And then two weeks past, the diplomatic cables came out. A lone private, nestled in a cubicle deep in the Pentagon, motivated by little more than the youthful belief in transparency, haunted by a sense of discomfort at US foreign policy, armed with only his security clearance and some blank Lady Gaga discs, lifted the lid of Pandora's Box. And globally, governments have been playing defence every day since then. That the US Department of Defence had seen fit to give a file clerk (and thousands of other junior employees) unfettered access to this material did not seem a detail worthy of note. That one employee could remove, over the course of months, hundreds of thousands of military field reports and diplomatic dispatches on a 99-cent electronic medium from one of the world's highest security building? Also a small detail. The wagons of the state began to circle - as the leak was branded espionage, treason, sedition, even information terrorism.

Let's be clear what this is largely about. If there is one thing governments dislike, it is competition. Nowhere is this more evident than in the realms of diplomacy and intelligence. It is the business of government in these domains to control information, compartmentalize it, spin it and re-distribute it as best befits the policy of the day. WikiLeaks - and a growing constellation of other sites like it - represent a direct, grassroots challenge to that power. Worse still, in the grand global marketplace of diplomacy, secrets are very much like currency. Information gotten at great trouble and expense is coveted; it's the stock and trade. Never mind such quaint notions of a military-industrial complex. To quote Rick Moody, it's not so much a "complex" anymore, as pretty much the whole shebang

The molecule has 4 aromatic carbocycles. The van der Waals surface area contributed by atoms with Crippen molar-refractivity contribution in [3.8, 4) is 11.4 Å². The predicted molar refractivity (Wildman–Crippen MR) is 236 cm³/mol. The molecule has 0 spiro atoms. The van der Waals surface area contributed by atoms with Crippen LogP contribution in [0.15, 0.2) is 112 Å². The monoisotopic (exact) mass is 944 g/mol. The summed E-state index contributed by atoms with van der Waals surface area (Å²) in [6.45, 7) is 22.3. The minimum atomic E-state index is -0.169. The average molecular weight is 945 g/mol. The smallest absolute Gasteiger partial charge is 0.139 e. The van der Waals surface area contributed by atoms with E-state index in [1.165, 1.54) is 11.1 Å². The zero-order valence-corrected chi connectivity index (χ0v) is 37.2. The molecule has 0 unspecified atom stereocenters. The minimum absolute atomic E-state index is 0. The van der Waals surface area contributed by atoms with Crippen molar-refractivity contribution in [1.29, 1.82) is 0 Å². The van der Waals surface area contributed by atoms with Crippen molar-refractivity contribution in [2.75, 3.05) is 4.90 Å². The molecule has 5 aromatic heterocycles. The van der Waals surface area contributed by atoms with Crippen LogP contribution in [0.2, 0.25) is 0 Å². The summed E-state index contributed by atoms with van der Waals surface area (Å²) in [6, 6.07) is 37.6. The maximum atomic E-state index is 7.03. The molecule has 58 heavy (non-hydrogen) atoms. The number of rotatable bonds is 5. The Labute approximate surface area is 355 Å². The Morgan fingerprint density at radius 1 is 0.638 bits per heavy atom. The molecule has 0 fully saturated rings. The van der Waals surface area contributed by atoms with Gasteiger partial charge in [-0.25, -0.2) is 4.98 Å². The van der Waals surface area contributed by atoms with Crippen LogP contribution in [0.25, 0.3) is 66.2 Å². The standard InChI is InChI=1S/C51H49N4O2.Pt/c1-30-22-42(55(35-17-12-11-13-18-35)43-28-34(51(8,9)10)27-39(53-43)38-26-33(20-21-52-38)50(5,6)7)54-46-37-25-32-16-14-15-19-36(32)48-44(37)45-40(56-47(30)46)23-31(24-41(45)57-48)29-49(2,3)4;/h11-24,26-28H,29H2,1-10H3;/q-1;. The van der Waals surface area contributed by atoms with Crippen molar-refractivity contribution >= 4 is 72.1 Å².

Recall Max Weber, father of the sociology of government, from his Wirtschaft und Gese, llschaft (1920):
Every bureaucracy seeks to increase the superiority of the professionally informed by keeping their knowledge and intentions secret ... it hides its knowledge and action from criticism ... the concept of the 'official secret' is the specific invention of bureaucracy, and nothing is so fanatically defended by the bureaucracy as this attitude ... In facing a parliament, the bureaucracy, out of a sure power instinct, fights every attempt of the parliament to gain knowledge by means of its own experts or from interest groups ... Bureaucracy naturally welcomes a poorly informed and hence a powerless parliament-at least in so far as ignorance somehow agrees with the bureaucracy's interests.

It's as true today as it was a century ago. Recall the knots our Parliament twisted itself in to examine the sponsorship scandal in Quebec. Or the Mulroney-Schrieber imbroglio. Or the Afghan detainee affair. The representatives of the public ask to see. The desks of the government go silent.